The Case Against the Case Against NATO


From James Joyner, the New Atlanticist:  I share [Daniel] Larison’s skepticism of the value of many of the post-Cold War military adventures in which the United States has engaged.   But, with the possible exception of the intervention in Kosovo, where Tony Blair shamed Bill Clinton into acting, NATO can’t be blamed for them.   The Alliance had nothing to do with the debacle in Somalia or the invasion and occupation of Iraq.   And, without NATO, we’d still have American troops in Bosnia and would be carrying an even bigger burden in Afghanistan.

Indeed, while the United States has absolute veto power over being dragged into NATO missions it opposes, the opposite isn’t true at all.   When we decide to undertake military action, we’re going to do it with or without the allies on board.   See:  Iraq, 2003.

For that matter, even during the Cold War, it’s too simplistic to say that NATO was "a purely defensive alliance dedicated to European security."  Yes, Article 5 and, especially, the basing of American soldiers in Germany and elsewhere served as a "trip wire" to ensure our action in the case of a Soviet attack.   But our primary motivation was our own security, not selfless sacrifice for the love of our European cousins.  Yes, we were there to protect Western Europe.  But we were drawing the line on the limits of Soviet influence.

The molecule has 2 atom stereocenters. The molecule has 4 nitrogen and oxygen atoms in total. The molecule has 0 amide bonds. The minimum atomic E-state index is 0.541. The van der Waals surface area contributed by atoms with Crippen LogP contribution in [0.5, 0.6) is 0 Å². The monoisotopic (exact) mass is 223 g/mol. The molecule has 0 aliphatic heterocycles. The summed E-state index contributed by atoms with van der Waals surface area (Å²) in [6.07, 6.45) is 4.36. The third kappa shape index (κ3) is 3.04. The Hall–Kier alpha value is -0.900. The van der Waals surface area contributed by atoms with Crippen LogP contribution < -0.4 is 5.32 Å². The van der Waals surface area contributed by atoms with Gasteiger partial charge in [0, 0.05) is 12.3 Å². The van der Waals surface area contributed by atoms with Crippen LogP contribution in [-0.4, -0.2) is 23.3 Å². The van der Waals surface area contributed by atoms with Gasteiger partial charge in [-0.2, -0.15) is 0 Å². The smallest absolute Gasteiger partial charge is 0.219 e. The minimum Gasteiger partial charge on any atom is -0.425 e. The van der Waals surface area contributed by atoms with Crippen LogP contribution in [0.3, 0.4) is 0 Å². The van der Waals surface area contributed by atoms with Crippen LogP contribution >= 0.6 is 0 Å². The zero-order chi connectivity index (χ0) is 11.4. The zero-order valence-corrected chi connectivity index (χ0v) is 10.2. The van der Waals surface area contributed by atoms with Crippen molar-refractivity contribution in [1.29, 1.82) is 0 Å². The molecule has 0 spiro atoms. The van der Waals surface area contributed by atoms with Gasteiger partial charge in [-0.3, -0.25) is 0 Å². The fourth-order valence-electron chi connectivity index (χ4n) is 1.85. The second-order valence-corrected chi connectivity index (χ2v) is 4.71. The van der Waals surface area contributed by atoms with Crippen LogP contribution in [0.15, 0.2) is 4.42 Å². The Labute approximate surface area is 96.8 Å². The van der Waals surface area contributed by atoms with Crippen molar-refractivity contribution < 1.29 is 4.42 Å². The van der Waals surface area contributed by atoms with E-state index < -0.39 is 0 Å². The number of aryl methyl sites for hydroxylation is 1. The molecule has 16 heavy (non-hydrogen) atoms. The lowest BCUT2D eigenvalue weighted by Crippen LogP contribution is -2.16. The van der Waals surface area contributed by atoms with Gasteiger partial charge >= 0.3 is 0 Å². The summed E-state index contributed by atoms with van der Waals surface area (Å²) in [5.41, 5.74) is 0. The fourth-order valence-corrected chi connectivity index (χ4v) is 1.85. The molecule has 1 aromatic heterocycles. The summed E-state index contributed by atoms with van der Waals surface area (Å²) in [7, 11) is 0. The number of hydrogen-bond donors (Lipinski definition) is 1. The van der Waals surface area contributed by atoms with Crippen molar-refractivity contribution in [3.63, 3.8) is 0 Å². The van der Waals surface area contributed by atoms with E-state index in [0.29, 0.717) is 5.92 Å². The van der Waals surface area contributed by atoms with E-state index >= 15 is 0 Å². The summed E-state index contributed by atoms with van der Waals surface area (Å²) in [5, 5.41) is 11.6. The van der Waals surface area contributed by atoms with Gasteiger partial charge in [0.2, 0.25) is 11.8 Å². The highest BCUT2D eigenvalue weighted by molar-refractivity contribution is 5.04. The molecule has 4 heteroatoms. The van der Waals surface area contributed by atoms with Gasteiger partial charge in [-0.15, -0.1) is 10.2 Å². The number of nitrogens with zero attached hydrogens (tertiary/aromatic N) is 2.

NATO’s premise from the very beginning was that we were all in this thing together.  And that remains the idea behind the Alliance.   "Out of area" and various mission sets are force planning concepts, not rationales for existence. …

But, no, "out-of-area" was not and is not about finding new conflicts to justify NATO’s existence.   It was simply a recognition that, given the collapse of the Soviet Union and the absorption of a goodly portion of the Warsaw Pact into NATO, the likeliest security threats were outside Europe.   The justification for the continued existence of a decades-old alliance was that it simply made sense for the West to continue working together to achieve our shared interests.

As to whether Europe can "afford it," however, I must strongly disagree.   As Julian Lindley-French continually reminds us, the European members of NATO have 127 percent America’s GDP and only 27 percent of our military budget.   Let’s concede that perhaps our spending is excessive.   Still, it’s difficult to argue that the Europeans can’t "afford" to spend a measly 2 percent of GDP on their own security.   But, again, Larison’s right that justifying devoting substantial resources to fixing Afghanistan is politically unfeasible at this juncture.

James Joyner is managing editor of the Atlantic Council.  

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